Which COVID-19 vaccine for pregnant women?
There are two COVID-19 vaccines registered for use in Australia – the Pfizer vaccine (two doses) and the AstraZeneca vaccine (two doses). Further vaccines are likely to be registered when current clinical trials finish.
In Australia, the Pfizer vaccine is the preferred vaccine for adults under the age of 50 years. Most pregnant women will be in this age group, so the advice in this article relates to COVID-19 vaccination with the Pfizer vaccine.
COVID-19 vaccination and pregnant women
COVID-19 vaccination is likely to be safe and effective for pregnant women.
But we can’t say for sure that the Pfizer vaccine is safe for pregnant women, because pregnant women weren’t included in the first COVID-19 vaccine clinical trials.
We’re learning more about COVID-19, pregnancy and vaccination all the time. Vaccine clinical trials are starting to include pregnant women, and early results are showing that COVID-19 vaccines are highly safe and effective during pregnancy.
Pregnant women at low risk of COVID-19: vaccination recommendations
COVID-19 vaccination is not currently routinely recommended for healthy pregnant women who are at a low risk of exposure to COVID-19.
Pregnant women at high risk of COVID-19: vaccination recommendations
COVID-19 vaccination might be recommended for pregnant women who are at a high risk of COVID-19 exposure or complications.
If you’re pregnant, you might be at high risk of exposure to COVID-19 if you:
- work in certain jobs – for example, you work in quarantine facilities, frontline health care, aged care or disability care
- live in an area where the virus is circulating
- can’t protect yourself from the virus with physical distancing, face masks and so on.
If you’re pregnant, you might be at high risk of complications from COVID-19 if you:
- have an underlying health condition like diabetes, uncontrolled hypertension, obesity or heart disease
- have a weakened immune system because of a medical condition or medication
- are an Aboriginal or Torres Strait Islander woman.
Protecting yourself against COVID-19 during pregnancy
If you’re pregnant and aren’t vaccinated against COVID-19, it’s important to protect yourself against the virus in other ways. This includes:
- physical distancing
- good hand and personal hygiene
- face masks if recommended or required by your state or territory health authorities.
If your work puts you at high risk of exposure to COVID-19, you could ask to be reassigned to lower-risk duties.
If you’re pregnant and get COVID-19, current evidence says the health risks for you and your baby are small. But pregnant women with COVID-19 are more likely to need hospitalisation and intensive treatment than non-pregnant women. There’s also an increased risk of premature birth. That’s why it’s important for all pregnant women to take simple protective measures against the virus, and for women in high-risk groups to consider vaccination as well.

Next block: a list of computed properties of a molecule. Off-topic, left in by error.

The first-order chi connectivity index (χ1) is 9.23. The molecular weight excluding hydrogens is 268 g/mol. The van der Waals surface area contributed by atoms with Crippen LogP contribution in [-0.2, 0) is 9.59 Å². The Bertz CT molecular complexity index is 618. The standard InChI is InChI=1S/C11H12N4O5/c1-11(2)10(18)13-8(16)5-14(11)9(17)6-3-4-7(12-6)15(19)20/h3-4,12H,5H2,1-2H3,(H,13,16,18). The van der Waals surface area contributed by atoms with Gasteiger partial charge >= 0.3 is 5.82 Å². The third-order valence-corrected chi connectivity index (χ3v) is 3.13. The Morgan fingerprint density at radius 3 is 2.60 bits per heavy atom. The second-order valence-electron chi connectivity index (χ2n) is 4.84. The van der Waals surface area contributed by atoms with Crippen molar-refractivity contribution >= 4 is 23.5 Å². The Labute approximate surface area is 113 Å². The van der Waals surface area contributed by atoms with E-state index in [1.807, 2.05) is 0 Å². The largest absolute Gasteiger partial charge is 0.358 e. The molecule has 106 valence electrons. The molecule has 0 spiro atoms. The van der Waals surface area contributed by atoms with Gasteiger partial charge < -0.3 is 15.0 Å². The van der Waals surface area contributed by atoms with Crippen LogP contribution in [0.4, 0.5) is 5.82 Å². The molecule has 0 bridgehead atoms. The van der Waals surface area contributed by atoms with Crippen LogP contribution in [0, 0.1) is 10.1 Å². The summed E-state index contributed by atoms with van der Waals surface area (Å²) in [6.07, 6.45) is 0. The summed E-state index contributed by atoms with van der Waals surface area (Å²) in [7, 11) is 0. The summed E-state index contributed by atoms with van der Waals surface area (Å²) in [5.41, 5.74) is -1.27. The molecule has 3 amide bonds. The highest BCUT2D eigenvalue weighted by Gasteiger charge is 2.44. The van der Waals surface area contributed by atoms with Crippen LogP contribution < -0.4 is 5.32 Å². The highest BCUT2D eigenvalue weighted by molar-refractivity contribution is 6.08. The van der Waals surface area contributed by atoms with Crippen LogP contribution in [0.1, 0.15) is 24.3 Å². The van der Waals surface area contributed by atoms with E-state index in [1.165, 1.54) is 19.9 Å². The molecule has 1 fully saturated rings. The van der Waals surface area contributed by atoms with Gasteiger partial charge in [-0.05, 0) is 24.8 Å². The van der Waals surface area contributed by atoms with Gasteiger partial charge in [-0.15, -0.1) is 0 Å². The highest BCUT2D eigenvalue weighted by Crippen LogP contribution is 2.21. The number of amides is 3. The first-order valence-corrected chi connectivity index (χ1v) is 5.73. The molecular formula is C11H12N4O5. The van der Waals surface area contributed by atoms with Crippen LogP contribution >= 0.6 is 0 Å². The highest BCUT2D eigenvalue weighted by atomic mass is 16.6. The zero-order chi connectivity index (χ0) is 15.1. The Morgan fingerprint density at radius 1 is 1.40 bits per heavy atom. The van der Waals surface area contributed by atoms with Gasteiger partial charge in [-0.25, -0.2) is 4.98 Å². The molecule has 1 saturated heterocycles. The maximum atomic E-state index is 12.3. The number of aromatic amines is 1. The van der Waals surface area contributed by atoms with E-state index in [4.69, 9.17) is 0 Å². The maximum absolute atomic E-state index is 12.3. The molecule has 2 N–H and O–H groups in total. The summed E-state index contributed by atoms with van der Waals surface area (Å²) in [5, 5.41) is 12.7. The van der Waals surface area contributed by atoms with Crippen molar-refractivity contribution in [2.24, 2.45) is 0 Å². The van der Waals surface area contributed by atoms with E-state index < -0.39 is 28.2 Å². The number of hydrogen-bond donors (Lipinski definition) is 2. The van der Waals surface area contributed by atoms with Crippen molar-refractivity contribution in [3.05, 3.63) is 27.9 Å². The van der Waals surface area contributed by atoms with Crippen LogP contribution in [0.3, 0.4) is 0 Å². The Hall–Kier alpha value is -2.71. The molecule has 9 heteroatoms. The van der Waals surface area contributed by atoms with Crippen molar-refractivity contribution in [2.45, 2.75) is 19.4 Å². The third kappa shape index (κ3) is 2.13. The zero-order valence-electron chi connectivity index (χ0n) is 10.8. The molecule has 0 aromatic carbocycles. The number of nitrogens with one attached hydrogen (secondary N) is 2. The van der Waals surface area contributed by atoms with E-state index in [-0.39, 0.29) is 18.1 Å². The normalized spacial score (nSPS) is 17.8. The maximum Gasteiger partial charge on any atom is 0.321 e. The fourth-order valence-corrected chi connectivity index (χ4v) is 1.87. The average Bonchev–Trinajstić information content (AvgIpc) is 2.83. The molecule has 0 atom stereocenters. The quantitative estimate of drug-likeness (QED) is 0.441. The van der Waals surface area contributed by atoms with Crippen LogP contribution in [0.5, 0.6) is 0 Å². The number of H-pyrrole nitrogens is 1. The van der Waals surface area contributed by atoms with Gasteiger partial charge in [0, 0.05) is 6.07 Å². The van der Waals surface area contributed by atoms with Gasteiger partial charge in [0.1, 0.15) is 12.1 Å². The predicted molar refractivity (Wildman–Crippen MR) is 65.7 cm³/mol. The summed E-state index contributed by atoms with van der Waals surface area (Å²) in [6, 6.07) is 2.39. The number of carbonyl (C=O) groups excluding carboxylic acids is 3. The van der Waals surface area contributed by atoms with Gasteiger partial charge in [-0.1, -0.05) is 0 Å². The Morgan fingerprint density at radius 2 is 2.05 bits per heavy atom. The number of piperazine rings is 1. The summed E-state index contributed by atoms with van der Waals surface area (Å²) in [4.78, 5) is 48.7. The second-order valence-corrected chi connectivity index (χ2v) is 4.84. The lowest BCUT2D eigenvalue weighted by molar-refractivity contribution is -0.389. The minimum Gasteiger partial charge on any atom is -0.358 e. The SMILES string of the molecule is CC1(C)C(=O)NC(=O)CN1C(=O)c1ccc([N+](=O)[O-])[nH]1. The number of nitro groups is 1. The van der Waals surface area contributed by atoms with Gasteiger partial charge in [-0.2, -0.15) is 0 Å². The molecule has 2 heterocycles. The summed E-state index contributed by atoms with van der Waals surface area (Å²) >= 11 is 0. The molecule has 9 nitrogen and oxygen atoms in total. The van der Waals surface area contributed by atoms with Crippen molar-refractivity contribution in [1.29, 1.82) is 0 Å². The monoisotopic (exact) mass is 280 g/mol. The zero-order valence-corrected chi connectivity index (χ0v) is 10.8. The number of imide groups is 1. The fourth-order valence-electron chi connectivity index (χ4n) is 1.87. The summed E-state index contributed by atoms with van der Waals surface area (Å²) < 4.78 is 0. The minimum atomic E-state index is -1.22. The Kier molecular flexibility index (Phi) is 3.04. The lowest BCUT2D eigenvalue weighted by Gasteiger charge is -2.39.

Planning a pregnancy: COVID-19 vaccination recommendations
If you’re planning a pregnancy, COVID-19 vaccination is recommended for you and your partner, if you have one.
You can keep trying to get pregnant before and after vaccination.
If you get pregnant after being fully vaccinated with both doses of COVID-19 vaccine, current evidence says that you have no increased risk of pregnancy complications.
There are also no increased health risks for your baby.
If you get pregnant after your first dose, talk with your obstetrician, GP or midwife about whether to get the second dose or to wait until after your pregnancy. If you have only one dose of the vaccine, you will have some protection against COVID-19. But you might not be fully protected or the protection might not last as long as it would if you’d had two doses.
Breastfeeding: COVID-19 vaccination recommendations
COVID-19 vaccination is recommended for breastfeeding women.
The Pfizer vaccine is considered safe for women who are breastfeeding and their babies.
If you have any concerns, you should discuss these with your GP, child and family health nurse or immunisation provider.
Why COVID-19 vaccination is important
COVID-19 vaccination prevents people from getting severe complications or dying from COVID-19.
If enough people in the community are vaccinated against COVID-19, it builds herd immunity. This means the virus spread slows down or stops because there aren’t enough people for the virus to infect. Herd immunity helps to protect people who can’t be vaccinated, including people who are more likely to get complications from COVID-19.
And if fewer people get sick or get very sick, people can go to work and school. There’s less strain on our health and hospital system. And we can get on with our daily lives more easily.
The COVID-19 vaccine rollout in Australia is happening in phases, starting with people at highest risk of exposure to COVID-19 or complications from COVID-19. Use the Australian Government Department of Health’s vaccine eligibility checker to find out when and where you can get vaccinated.